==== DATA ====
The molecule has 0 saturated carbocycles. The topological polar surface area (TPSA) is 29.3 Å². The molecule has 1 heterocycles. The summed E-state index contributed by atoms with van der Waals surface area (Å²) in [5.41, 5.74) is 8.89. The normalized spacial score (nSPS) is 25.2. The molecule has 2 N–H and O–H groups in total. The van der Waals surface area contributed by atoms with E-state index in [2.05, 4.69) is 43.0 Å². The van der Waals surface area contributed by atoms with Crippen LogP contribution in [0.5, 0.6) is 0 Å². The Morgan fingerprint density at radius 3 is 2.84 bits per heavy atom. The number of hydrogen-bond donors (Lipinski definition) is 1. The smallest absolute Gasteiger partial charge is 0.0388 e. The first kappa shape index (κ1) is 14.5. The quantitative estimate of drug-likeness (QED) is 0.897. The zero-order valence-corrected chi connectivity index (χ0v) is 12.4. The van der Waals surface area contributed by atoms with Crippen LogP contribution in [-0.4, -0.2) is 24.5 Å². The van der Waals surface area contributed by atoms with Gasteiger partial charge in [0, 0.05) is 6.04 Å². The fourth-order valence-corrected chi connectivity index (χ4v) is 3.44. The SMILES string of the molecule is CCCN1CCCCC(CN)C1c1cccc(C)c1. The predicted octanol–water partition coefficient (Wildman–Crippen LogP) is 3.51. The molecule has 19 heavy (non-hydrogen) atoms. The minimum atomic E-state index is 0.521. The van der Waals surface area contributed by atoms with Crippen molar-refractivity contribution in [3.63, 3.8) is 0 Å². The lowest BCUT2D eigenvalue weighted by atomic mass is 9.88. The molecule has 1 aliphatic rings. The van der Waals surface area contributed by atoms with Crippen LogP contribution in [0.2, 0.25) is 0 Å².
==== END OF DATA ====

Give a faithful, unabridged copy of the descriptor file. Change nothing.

The molecule has 0 saturated carbocycles. The topological polar surface area (TPSA) is 29.3 Å². The molecule has 1 heterocycles. The summed E-state index contributed by atoms with van der Waals surface area (Å²) in [5.41, 5.74) is 8.89. The normalized spacial score (nSPS) is 25.2. The molecule has 2 N–H and O–H groups in total. The van der Waals surface area contributed by atoms with E-state index in [2.05, 4.69) is 43.0 Å². The van der Waals surface area contributed by atoms with Crippen LogP contribution in [0.5, 0.6) is 0 Å². The Morgan fingerprint density at radius 3 is 2.84 bits per heavy atom. The number of hydrogen-bond donors (Lipinski definition) is 1. The smallest absolute Gasteiger partial charge is 0.0388 e. The first kappa shape index (κ1) is 14.5. The quantitative estimate of drug-likeness (QED) is 0.897. The zero-order valence-corrected chi connectivity index (χ0v) is 12.4. The van der Waals surface area contributed by atoms with Crippen LogP contribution in [-0.4, -0.2) is 24.5 Å². The van der Waals surface area contributed by atoms with Gasteiger partial charge in [0, 0.05) is 6.04 Å². The fourth-order valence-corrected chi connectivity index (χ4v) is 3.44. The SMILES string of the molecule is CCCN1CCCCC(CN)C1c1cccc(C)c1. The predicted octanol–water partition coefficient (Wildman–Crippen LogP) is 3.51. The molecule has 19 heavy (non-hydrogen) atoms. The minimum atomic E-state index is 0.521. The van der Waals surface area contributed by atoms with Crippen molar-refractivity contribution in [3.63, 3.8) is 0 Å². The lowest BCUT2D eigenvalue weighted by atomic mass is 9.88. The molecule has 1 aliphatic rings. The van der Waals surface area contributed by atoms with Crippen LogP contribution in [0.2, 0.25) is 0 Å².